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Postdoctoral Research Position in U-Th-Pb Geochronology

We invite applications for a postdoctoral position in the development and application of 230Th-U and U-Pb geochronology to low-temperature secondary mineralization associated with fault-related rocks. The proposed research seeks to establish a new approach for directly dating fault-related authigenic materials using complimentary in situ secondary ion mass spectrometry (SIMS) and MC-ICPMS (multi-collector inductively coupled plasma mass spectrometry) methods. The postdoctoral fellow would work closely with an interdisciplinary team involving scientists from Stanford and the U.S. Geological Survey.

Applicants should have a PhD in geochemistry or a related field with experience in the application of 230Th-U and/or U-Pb to low-temperature environments.  Familiarity with both SIMS and MC-ICPMS approaches, and a strong background in fault-related deformation and fluid flow are also desired. Experience in developing numerical codes would be beneficial for developing models for fluid-rock interaction within fault zones. The project will involve fieldwork and microstructural characterization of thin-sections using a variety of techniques, including scanning electron microscopy, electron microprobe analysis (EMPA), and electron backscatter diffractometry EBSD. Measurement would be performed with the Stanford-USGS SHRIMP-RG (Sensitive High Resolution Ion Microprobe – Reverse Geometry) instrument and mass spectrometers within Stanford’s ICP-MS facility.  Candidates should also exhibit strong oral and written communication skills.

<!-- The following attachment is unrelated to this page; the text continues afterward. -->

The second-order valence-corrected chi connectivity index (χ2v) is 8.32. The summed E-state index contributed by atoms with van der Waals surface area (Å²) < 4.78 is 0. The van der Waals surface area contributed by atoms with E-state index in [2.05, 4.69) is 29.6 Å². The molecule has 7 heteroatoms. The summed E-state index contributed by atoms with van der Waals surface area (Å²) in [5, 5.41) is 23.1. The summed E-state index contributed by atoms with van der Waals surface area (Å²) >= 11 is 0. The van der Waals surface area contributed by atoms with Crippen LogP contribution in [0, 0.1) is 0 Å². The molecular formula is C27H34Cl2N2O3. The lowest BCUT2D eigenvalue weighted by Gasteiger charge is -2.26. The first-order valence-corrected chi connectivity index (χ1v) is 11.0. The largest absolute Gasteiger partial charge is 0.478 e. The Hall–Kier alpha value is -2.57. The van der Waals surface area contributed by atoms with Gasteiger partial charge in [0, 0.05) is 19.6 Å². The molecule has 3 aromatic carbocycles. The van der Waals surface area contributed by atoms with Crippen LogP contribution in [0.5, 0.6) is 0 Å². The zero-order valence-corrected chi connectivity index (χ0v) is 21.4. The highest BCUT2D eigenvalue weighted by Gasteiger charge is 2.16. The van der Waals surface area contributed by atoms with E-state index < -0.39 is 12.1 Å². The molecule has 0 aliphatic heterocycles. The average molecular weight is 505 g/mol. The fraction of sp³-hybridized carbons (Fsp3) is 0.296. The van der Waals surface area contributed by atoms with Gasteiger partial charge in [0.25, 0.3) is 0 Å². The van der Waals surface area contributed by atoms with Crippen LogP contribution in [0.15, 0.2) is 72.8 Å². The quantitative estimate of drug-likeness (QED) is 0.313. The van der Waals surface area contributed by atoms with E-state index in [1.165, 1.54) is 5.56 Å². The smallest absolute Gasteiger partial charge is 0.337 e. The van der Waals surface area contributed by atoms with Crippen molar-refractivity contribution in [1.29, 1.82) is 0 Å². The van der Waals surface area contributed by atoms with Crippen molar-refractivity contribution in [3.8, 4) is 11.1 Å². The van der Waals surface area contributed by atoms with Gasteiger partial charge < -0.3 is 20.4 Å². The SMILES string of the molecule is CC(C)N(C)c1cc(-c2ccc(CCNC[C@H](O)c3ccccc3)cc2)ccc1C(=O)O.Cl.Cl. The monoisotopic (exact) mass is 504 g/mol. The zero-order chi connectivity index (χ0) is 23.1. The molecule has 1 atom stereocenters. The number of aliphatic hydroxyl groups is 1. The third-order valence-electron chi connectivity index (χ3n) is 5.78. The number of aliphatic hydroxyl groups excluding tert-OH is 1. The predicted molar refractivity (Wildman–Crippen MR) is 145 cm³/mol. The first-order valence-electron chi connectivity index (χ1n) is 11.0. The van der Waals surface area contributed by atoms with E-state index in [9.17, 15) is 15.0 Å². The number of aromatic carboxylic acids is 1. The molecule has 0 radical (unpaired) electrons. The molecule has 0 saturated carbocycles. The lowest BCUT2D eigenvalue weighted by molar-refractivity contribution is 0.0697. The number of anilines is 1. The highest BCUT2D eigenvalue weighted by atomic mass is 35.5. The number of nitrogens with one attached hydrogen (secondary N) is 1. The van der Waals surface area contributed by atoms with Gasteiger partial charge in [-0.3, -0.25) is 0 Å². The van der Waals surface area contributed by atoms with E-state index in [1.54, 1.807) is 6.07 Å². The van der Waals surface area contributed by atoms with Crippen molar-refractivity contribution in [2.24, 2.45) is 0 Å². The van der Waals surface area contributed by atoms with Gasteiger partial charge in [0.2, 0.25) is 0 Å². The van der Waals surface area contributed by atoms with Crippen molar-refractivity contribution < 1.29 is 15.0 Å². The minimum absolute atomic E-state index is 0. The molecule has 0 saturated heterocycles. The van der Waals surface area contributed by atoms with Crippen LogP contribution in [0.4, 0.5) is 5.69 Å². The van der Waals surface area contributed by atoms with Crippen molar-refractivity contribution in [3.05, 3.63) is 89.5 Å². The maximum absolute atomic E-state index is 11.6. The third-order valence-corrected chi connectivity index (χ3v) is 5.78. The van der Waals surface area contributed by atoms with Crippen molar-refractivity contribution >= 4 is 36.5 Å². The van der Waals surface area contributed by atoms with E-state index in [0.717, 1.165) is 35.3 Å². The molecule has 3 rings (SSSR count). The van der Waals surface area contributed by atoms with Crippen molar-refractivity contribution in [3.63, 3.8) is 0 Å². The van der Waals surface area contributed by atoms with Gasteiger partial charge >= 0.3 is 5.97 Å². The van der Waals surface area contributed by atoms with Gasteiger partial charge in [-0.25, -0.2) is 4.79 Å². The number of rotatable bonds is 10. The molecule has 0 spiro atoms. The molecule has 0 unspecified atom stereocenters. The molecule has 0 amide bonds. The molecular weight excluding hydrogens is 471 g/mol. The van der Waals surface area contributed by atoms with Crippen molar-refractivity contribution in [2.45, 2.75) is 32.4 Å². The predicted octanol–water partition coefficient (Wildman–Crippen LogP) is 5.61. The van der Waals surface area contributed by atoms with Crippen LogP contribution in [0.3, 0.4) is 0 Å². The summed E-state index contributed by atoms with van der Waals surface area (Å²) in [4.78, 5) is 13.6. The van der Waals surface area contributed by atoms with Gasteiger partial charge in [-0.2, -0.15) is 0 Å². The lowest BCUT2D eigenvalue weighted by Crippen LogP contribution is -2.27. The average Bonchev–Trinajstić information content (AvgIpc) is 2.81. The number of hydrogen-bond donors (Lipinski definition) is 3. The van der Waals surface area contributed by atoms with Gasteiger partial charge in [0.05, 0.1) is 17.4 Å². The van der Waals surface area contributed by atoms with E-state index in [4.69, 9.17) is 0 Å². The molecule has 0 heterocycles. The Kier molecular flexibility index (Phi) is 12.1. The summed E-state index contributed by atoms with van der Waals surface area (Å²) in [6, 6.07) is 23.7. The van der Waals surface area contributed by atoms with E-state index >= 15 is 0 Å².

Contact Name: 
Kate Maher
Contact Email:

How to Apply

To apply, please submit a brief statement of research interests, along with a complete CV, and contact information for three references to:

Kate Maher,

Stanford University is an equal opportunity employer and is committed to increasing the diversity of its faculty. It welcomes nominations of and applications from women, members of minority groups, protected veterans and individuals with disabilities, as well as from others who would bring additional dimensions to the university’s research, teaching, and clinical missions.